When we last checked in on platinum in June, the Covid-19 pandemic had just caught the world by surprise. The global economy was in the grips of a rapid slowdown which hurt some of Platinum’s biggest demand drivers, especially in the automotive sector. A series of automotive plant shutdowns around the world, in particular, plunged platinum prices in March to its lowest levels since 2002.
But platinum has enjoyed a little rebound recently. And, it’s about to get a new lifeline that will help end its reliance on those old demand sectors and breathe fresh air into its price: Hydrogen.
Platinum’s new narrative
Platinum and hydrogen are both at a crucial tipping point. For years, hydrogen has been tied to fossil fuels to produce energy that, although cheap, generated carbon emissions as a byproduct. But now, thanks to the European Union’s (EU’s) new goal to achieve carbon neutrality and zero pollution by 2050, “green hydrogen” (green because it’s produced with renewables vs. fossil fuels) is gaining momentum.
Traditionally, green hydrogen power has been too expensive for widespread use. But with the weight (and money) of 27 European governments behind it, green hydrogen is expected to usher in a new “Hydrogen Economy” with an $11 trillion infrastructure to bring down costs over the next few decades.
Platinum plays a dual role in the Hydrogen Economy. The metal is used as a component in fuel cells in Cell Electric Vehicles (FCEV) and as a catalyst in the production of green hydrogen power, according to the World Platinum Investment Council.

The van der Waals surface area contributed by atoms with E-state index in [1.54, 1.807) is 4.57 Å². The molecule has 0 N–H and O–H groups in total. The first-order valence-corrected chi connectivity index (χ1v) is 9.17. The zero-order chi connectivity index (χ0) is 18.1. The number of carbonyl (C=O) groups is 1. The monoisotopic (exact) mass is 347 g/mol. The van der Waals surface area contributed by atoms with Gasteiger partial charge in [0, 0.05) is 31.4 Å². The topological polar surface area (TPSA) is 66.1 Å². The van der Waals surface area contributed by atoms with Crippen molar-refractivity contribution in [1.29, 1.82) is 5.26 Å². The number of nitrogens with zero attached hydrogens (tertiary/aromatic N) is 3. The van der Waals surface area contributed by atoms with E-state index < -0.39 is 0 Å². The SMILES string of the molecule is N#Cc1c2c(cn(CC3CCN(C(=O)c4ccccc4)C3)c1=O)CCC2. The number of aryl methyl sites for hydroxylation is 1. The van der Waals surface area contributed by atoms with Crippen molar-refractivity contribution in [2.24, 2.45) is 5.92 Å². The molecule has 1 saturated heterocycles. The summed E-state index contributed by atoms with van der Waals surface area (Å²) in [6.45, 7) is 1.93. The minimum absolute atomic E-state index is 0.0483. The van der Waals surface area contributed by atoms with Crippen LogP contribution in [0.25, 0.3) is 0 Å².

Currently, less than 1% of the world’s hydrogen supply is green. However, the EU’s goal is to build at least 40 gigawatts of electrolyzers within its borders by 2030, or 160x the current global capacity. In the U.S., a project is underway in Utah to construct a green hydrogen power plant that is expected to be one of the largest green hydrogen energy reservoirs in the world.
All this new infrastructure means that platinum demand from hydrogen power is expected to total more than 400,000 ounces by 2030. This is compared to the demand of less than 50,000 oz of platinum production today — enough to make any platinum investor sit up and take notice.
For a commodity that could play such a large role in the global transition to a more carbon-neutral future, it’s easy to see how platinum could be in great demand over the coming years. Which begs the question: In a few years’ time, will it look obvious that platinum was “too cheap” in 2020?
Now is the time to make platinum a part of your conversations with customers. Visit the World Platinum Investment Council to learn more about how platinum is an attractive source of long-term investment value in any bullion portfolio.
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